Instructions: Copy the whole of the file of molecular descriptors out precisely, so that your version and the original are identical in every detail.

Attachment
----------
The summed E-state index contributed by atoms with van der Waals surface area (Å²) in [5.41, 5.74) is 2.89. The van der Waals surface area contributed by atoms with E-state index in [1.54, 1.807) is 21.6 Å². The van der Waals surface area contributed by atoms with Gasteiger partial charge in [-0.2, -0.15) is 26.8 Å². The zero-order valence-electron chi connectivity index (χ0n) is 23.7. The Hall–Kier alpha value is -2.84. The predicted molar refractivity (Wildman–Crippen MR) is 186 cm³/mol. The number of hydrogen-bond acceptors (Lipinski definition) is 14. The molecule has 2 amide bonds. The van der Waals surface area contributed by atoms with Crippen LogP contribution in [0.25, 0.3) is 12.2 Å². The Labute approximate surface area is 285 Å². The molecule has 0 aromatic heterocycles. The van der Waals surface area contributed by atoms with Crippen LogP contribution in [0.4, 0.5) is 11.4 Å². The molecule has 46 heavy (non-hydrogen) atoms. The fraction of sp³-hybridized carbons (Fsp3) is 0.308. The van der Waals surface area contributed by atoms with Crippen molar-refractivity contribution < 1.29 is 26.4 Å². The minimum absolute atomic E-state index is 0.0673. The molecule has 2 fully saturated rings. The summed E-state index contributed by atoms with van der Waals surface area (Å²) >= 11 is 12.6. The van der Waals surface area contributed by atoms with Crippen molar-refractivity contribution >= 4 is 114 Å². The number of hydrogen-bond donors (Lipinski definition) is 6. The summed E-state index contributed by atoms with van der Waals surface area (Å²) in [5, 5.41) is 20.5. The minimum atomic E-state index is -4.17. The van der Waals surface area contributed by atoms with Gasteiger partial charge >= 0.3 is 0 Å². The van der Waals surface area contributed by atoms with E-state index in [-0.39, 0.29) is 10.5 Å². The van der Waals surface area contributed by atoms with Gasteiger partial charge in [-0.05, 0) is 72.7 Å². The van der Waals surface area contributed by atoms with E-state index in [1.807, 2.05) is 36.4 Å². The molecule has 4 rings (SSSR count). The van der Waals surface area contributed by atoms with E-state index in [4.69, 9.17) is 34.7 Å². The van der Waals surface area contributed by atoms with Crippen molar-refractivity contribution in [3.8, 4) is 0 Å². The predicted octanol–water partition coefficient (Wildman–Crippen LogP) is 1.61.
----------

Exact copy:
The summed E-state index contributed by atoms with van der Waals surface area (Å²) in [5.41, 5.74) is 2.89. The van der Waals surface area contributed by atoms with E-state index in [1.54, 1.807) is 21.6 Å². The van der Waals surface area contributed by atoms with Gasteiger partial charge in [-0.2, -0.15) is 26.8 Å². The zero-order valence-electron chi connectivity index (χ0n) is 23.7. The Hall–Kier alpha value is -2.84. The predicted molar refractivity (Wildman–Crippen MR) is 186 cm³/mol. The number of hydrogen-bond acceptors (Lipinski definition) is 14. The molecule has 2 amide bonds. The van der Waals surface area contributed by atoms with Crippen LogP contribution in [0.25, 0.3) is 12.2 Å². The Labute approximate surface area is 285 Å². The molecule has 0 aromatic heterocycles. The van der Waals surface area contributed by atoms with Crippen LogP contribution in [0.4, 0.5) is 11.4 Å². The molecule has 46 heavy (non-hydrogen) atoms. The fraction of sp³-hybridized carbons (Fsp3) is 0.308. The van der Waals surface area contributed by atoms with Crippen molar-refractivity contribution < 1.29 is 26.4 Å². The minimum absolute atomic E-state index is 0.0673. The molecule has 2 fully saturated rings. The summed E-state index contributed by atoms with van der Waals surface area (Å²) >= 11 is 12.6. The van der Waals surface area contributed by atoms with Crippen molar-refractivity contribution >= 4 is 114 Å². The number of hydrogen-bond donors (Lipinski definition) is 6. The summed E-state index contributed by atoms with van der Waals surface area (Å²) in [5, 5.41) is 20.5. The minimum atomic E-state index is -4.17. The van der Waals surface area contributed by atoms with Gasteiger partial charge >= 0.3 is 0 Å². The van der Waals surface area contributed by atoms with E-state index in [-0.39, 0.29) is 10.5 Å². The van der Waals surface area contributed by atoms with Gasteiger partial charge in [-0.05, 0) is 72.7 Å². The van der Waals surface area contributed by atoms with E-state index in [1.807, 2.05) is 36.4 Å². The molecule has 4 rings (SSSR count). The van der Waals surface area contributed by atoms with E-state index in [4.69, 9.17) is 34.7 Å². The van der Waals surface area contributed by atoms with Crippen molar-refractivity contribution in [3.8, 4) is 0 Å². The predicted octanol–water partition coefficient (Wildman–Crippen LogP) is 1.61.